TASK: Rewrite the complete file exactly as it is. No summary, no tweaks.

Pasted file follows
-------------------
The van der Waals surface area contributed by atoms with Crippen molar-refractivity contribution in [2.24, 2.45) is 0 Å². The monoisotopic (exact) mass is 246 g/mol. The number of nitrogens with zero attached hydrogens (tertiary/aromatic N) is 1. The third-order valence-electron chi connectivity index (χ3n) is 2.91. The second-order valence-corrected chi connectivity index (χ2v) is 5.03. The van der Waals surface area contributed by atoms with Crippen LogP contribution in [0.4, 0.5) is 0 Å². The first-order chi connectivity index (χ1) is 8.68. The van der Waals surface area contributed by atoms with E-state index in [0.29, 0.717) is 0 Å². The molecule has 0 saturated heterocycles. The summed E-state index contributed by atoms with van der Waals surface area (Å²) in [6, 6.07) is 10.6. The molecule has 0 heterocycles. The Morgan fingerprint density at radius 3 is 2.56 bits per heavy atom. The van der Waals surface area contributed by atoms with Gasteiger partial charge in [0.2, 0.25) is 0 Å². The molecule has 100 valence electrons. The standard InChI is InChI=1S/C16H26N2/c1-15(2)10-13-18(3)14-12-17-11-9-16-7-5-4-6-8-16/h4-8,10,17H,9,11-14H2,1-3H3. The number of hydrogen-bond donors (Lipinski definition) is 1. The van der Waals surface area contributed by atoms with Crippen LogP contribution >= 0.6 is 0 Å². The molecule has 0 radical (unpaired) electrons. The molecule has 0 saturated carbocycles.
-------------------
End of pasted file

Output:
The van der Waals surface area contributed by atoms with Crippen molar-refractivity contribution in [2.24, 2.45) is 0 Å². The monoisotopic (exact) mass is 246 g/mol. The number of nitrogens with zero attached hydrogens (tertiary/aromatic N) is 1. The third-order valence-electron chi connectivity index (χ3n) is 2.91. The second-order valence-corrected chi connectivity index (χ2v) is 5.03. The van der Waals surface area contributed by atoms with Crippen LogP contribution in [0.4, 0.5) is 0 Å². The first-order chi connectivity index (χ1) is 8.68. The van der Waals surface area contributed by atoms with E-state index in [0.29, 0.717) is 0 Å². The molecule has 0 saturated heterocycles. The summed E-state index contributed by atoms with van der Waals surface area (Å²) in [6, 6.07) is 10.6. The molecule has 0 heterocycles. The Morgan fingerprint density at radius 3 is 2.56 bits per heavy atom. The van der Waals surface area contributed by atoms with Gasteiger partial charge in [0.2, 0.25) is 0 Å². The molecule has 100 valence electrons. The standard InChI is InChI=1S/C16H26N2/c1-15(2)10-13-18(3)14-12-17-11-9-16-7-5-4-6-8-16/h4-8,10,17H,9,11-14H2,1-3H3. The number of hydrogen-bond donors (Lipinski definition) is 1. The van der Waals surface area contributed by atoms with Crippen LogP contribution >= 0.6 is 0 Å². The molecule has 0 radical (unpaired) electrons. The molecule has 0 saturated carbocycles.